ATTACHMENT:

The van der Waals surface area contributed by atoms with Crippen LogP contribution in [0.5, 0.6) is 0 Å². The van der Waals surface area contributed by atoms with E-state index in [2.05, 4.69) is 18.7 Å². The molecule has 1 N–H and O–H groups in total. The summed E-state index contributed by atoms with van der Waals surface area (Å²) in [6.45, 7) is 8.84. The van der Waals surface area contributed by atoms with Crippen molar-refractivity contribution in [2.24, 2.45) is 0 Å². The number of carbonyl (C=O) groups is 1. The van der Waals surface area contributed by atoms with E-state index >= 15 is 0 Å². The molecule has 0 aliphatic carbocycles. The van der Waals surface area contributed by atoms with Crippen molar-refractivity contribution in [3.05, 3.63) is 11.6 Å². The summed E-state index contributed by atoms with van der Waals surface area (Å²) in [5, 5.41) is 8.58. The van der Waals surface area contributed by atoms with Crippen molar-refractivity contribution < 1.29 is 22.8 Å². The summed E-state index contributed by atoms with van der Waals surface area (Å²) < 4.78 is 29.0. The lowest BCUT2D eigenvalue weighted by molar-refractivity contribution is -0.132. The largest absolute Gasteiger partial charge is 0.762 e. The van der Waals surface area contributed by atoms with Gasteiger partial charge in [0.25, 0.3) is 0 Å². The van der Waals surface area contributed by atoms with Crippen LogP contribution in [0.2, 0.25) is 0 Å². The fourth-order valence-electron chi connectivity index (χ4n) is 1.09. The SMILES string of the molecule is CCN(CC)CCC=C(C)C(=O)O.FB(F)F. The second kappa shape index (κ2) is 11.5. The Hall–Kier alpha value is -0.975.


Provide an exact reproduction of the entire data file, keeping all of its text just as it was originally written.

The van der Waals surface area contributed by atoms with Crippen LogP contribution in [0.5, 0.6) is 0 Å². The van der Waals surface area contributed by atoms with E-state index in [2.05, 4.69) is 18.7 Å². The molecule has 1 N–H and O–H groups in total. The summed E-state index contributed by atoms with van der Waals surface area (Å²) in [6.45, 7) is 8.84. The van der Waals surface area contributed by atoms with Crippen molar-refractivity contribution in [2.24, 2.45) is 0 Å². The number of carbonyl (C=O) groups is 1. The van der Waals surface area contributed by atoms with E-state index >= 15 is 0 Å². The molecule has 0 aliphatic carbocycles. The van der Waals surface area contributed by atoms with Crippen molar-refractivity contribution in [3.05, 3.63) is 11.6 Å². The summed E-state index contributed by atoms with van der Waals surface area (Å²) in [5, 5.41) is 8.58. The van der Waals surface area contributed by atoms with Crippen molar-refractivity contribution < 1.29 is 22.8 Å². The summed E-state index contributed by atoms with van der Waals surface area (Å²) < 4.78 is 29.0. The lowest BCUT2D eigenvalue weighted by molar-refractivity contribution is -0.132. The largest absolute Gasteiger partial charge is 0.762 e. The van der Waals surface area contributed by atoms with Gasteiger partial charge in [0.25, 0.3) is 0 Å². The van der Waals surface area contributed by atoms with Crippen LogP contribution in [0.2, 0.25) is 0 Å². The fourth-order valence-electron chi connectivity index (χ4n) is 1.09. The SMILES string of the molecule is CCN(CC)CCC=C(C)C(=O)O.FB(F)F. The second kappa shape index (κ2) is 11.5. The Hall–Kier alpha value is -0.975.